In determining whether a conspiracy between two or more persons existed and whether the defendant was one of its members, you may consider the acts and the declarations of any other members of the conspiracy as evidence against the defendant whether done in her presence or out of her presence. When persons enter into an agreement for unlawful purposes, they become agents for each other so that the act of one conspirator is considered the act of all the other conspirators and is evidence against all of the conspirators. However, statements of any conspirator which are made before its existence or after its termination may be considered as evidence only against the person making such statements. In other words, ladies and gentlemen, in determining whether there was a conspiracy and whether the defendant Treadwell was a member of that conspiracy, you may consider as evidence against the defendant the declarations or actions of her fellow conspirators in the conspiracy whether they were done in or out of her presence while a conspiracy existed. This is because when conspirators join in a common plan or scheme to accomplish an illegal purpose, everything which is said or done by one of them in furtherance of that purpose is deemed to be the statement of all who have joined in that conspiracy.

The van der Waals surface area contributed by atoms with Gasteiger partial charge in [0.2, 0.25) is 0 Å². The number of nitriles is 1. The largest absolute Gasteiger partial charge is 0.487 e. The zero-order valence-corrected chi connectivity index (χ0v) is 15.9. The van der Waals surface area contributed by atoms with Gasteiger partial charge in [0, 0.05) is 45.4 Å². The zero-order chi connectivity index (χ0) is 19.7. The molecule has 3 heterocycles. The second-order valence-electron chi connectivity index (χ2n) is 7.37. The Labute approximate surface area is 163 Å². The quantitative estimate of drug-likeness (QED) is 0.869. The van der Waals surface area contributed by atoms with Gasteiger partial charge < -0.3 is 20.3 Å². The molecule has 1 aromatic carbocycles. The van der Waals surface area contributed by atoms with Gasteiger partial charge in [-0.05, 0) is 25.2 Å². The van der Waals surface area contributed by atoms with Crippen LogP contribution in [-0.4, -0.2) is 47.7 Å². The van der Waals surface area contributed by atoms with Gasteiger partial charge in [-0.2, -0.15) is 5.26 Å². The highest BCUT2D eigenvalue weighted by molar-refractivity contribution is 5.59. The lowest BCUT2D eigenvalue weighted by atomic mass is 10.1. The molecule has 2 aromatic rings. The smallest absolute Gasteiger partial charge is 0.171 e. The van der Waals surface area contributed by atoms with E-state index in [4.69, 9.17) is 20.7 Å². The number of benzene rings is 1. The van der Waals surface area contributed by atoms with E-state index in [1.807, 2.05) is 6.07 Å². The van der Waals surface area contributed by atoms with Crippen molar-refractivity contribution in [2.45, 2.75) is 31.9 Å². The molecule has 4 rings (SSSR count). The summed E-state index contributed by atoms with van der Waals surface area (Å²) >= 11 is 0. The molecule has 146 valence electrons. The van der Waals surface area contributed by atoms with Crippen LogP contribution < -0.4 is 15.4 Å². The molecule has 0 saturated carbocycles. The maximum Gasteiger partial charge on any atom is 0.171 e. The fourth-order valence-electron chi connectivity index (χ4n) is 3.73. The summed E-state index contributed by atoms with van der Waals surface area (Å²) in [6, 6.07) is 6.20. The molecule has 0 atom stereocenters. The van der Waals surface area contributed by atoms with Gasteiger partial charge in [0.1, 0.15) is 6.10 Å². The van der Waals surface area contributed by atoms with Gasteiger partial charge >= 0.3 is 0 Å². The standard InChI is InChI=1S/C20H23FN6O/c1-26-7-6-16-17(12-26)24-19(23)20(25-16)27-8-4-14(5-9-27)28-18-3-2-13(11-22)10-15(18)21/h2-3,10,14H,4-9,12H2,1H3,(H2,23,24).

Tr. 5706-07 (emphasis added). Appellant claims that the emphasized portions of this instruction undermined the presumption of innocence by communicating an implicit finding by the court that Treadwell was a member of the conspiracy.